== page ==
New York is lovely in the summer, because it empties out. Thanks to Wall Street's meltdown, New York might be lovely this winter, too.
Young strivers in growing numbers are facing an agonizing choice whether to move away after becoming jobless or stick around hoping a new opportunity will materialize, says a story in Friday's New York Times.
It details the plight of various finance industry workers, many in their early 20s and recently laid off from entry-level positions. The options they're contemplating run the gamut from the ever popular MBA school detour, to breaking leases, giving up and seeking work in another city or country, subletting high-cost apartments and moving in with relatives in the city's less desirable outer boroughs. Those who stay face the challenge of meeting New York living expenses on $405 weekly unemployment benefits, sometimes supplemented by "family largess" or - for the lucky ones - severance from their former employers.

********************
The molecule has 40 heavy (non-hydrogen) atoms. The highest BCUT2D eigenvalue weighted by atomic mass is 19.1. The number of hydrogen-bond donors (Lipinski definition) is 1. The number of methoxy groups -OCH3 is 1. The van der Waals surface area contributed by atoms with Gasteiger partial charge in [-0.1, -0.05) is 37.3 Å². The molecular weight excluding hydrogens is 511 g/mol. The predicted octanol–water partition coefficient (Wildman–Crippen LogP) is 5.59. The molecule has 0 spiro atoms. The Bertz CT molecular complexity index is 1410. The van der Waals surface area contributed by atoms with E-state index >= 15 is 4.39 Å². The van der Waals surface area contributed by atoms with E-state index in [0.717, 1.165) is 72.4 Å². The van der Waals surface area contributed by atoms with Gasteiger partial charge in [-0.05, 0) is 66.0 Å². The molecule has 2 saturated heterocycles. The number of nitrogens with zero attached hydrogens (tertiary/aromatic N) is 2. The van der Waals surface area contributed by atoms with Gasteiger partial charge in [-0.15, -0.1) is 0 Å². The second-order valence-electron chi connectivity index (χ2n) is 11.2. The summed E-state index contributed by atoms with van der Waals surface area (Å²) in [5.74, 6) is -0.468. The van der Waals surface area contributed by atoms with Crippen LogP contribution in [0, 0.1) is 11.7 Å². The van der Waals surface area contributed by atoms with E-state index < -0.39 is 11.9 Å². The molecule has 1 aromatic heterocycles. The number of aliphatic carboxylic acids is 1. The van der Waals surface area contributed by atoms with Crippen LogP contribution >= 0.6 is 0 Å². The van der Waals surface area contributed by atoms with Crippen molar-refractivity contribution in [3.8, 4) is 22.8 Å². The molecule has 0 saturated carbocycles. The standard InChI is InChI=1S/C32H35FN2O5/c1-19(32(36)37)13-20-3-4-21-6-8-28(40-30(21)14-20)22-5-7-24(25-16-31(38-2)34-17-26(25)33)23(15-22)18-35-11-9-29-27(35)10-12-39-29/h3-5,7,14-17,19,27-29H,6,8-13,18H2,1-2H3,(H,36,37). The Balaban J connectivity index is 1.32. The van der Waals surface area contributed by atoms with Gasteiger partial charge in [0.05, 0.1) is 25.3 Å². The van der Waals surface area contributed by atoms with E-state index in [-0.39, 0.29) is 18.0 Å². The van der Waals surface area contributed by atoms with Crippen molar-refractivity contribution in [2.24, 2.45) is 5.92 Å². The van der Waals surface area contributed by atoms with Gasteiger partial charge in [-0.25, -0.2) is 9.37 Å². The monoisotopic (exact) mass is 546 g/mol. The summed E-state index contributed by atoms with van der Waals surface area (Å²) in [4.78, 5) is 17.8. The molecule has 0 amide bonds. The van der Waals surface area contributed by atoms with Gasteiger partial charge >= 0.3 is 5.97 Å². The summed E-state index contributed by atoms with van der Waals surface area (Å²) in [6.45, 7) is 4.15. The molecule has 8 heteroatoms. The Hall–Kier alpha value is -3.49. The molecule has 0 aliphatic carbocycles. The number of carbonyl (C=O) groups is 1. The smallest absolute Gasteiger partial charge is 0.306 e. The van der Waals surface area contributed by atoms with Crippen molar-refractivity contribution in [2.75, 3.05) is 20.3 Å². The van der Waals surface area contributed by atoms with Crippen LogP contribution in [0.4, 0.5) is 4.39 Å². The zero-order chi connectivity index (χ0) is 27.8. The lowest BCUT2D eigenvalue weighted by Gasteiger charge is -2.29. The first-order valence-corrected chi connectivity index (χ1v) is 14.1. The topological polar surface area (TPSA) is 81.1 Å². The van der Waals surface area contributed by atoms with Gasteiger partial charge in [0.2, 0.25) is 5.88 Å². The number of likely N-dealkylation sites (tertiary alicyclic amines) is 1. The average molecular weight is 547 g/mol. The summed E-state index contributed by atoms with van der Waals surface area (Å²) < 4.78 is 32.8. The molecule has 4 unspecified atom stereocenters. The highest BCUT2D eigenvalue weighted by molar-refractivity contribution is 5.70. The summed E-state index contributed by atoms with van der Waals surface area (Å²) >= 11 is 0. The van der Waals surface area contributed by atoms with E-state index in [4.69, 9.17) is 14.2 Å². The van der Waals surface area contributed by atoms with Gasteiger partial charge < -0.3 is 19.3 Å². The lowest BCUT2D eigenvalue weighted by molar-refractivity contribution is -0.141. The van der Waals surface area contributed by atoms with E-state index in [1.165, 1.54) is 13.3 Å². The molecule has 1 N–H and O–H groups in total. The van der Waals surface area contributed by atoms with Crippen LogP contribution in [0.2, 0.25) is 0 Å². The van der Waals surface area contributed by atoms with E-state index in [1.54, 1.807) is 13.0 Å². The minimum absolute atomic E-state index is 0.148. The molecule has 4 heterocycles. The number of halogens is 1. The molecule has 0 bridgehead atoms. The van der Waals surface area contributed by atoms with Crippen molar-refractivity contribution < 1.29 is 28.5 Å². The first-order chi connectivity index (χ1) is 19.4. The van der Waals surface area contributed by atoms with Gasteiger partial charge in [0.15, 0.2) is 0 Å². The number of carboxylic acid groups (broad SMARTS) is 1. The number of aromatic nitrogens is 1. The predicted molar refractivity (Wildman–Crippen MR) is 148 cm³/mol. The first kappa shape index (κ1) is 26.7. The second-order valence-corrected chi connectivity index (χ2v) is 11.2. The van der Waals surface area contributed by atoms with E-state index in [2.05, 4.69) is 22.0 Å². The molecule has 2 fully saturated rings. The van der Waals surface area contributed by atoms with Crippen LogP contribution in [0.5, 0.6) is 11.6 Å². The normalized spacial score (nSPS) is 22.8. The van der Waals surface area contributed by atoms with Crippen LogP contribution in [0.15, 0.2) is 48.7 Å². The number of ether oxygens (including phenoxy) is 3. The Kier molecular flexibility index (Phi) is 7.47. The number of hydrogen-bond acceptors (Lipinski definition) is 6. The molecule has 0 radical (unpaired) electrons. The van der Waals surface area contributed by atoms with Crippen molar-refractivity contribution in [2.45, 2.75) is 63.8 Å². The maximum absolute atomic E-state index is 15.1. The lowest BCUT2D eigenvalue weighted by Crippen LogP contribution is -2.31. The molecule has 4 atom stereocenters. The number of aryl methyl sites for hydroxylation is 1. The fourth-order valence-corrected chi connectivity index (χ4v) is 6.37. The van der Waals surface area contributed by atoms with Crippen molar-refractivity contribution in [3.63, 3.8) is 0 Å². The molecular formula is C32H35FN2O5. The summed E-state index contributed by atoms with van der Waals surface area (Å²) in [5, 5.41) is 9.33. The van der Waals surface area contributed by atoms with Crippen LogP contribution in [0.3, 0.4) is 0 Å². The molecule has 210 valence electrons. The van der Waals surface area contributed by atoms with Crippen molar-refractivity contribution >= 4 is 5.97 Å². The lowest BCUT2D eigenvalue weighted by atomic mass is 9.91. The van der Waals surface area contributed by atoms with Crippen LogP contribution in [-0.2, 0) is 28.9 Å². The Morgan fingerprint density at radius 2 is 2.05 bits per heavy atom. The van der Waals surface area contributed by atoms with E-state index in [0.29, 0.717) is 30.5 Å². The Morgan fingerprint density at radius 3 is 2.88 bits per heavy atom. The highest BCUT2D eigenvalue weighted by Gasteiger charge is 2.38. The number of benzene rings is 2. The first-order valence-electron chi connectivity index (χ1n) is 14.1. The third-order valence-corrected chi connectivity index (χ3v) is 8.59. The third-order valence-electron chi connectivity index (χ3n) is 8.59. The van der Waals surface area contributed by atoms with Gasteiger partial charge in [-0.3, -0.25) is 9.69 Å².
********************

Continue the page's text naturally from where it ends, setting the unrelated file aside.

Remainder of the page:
"Interviews over the past two weeks with affected workers and recruiters revealed an emerging portrait of newly minted college graduates suddenly jobless in a frightfully expensive city, and forced to contemplate a change in career - or address," the Times says.
Laid-off banker Win Hornig launched a blog about the experience, called bankergonebroke.com. Hornig, who lost his job at JPMorgan in September, told the Times, "People are definitely going to leave the city if the market doesn't come back. It's just too expensive." He's thinking about business school but worries about having to compete against "a flood of banker applications this year." Indeed, GMAT registrations are up 12 percent from a year ago, and NYU's Stern School is seeing 20 - 30 percent more prospective applicants, according to the article.
Another banker who lost his job in September, 24-year old Jonathan Miller, is now looking for work in "Boston, Washington, San Francisco, Seattle, London and Israel," the story says.